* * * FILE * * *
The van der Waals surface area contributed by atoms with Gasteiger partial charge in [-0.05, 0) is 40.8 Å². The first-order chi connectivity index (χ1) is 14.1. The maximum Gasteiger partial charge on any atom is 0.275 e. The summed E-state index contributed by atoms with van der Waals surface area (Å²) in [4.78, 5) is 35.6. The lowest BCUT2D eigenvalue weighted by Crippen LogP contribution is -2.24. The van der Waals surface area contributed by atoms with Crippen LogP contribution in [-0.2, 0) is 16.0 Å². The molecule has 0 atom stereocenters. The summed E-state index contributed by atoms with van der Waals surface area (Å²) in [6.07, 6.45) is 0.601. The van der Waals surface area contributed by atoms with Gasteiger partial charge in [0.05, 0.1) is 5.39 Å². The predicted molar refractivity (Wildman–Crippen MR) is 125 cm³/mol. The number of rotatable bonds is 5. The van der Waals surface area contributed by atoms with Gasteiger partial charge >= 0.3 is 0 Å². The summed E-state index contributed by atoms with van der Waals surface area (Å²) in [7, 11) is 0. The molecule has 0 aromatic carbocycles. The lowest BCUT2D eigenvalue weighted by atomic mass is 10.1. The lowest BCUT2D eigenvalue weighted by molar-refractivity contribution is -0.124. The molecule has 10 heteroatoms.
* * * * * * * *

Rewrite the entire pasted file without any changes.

The van der Waals surface area contributed by atoms with Gasteiger partial charge in [-0.05, 0) is 40.8 Å². The first-order chi connectivity index (χ1) is 14.1. The maximum Gasteiger partial charge on any atom is 0.275 e. The summed E-state index contributed by atoms with van der Waals surface area (Å²) in [4.78, 5) is 35.6. The lowest BCUT2D eigenvalue weighted by Crippen LogP contribution is -2.24. The van der Waals surface area contributed by atoms with Crippen LogP contribution in [-0.2, 0) is 16.0 Å². The molecule has 0 atom stereocenters. The summed E-state index contributed by atoms with van der Waals surface area (Å²) in [6.07, 6.45) is 0.601. The van der Waals surface area contributed by atoms with Gasteiger partial charge in [0.05, 0.1) is 5.39 Å². The predicted molar refractivity (Wildman–Crippen MR) is 125 cm³/mol. The number of rotatable bonds is 5. The van der Waals surface area contributed by atoms with Gasteiger partial charge >= 0.3 is 0 Å². The summed E-state index contributed by atoms with van der Waals surface area (Å²) in [7, 11) is 0. The molecule has 0 aromatic carbocycles. The lowest BCUT2D eigenvalue weighted by atomic mass is 10.1. The lowest BCUT2D eigenvalue weighted by molar-refractivity contribution is -0.124. The molecule has 10 heteroatoms.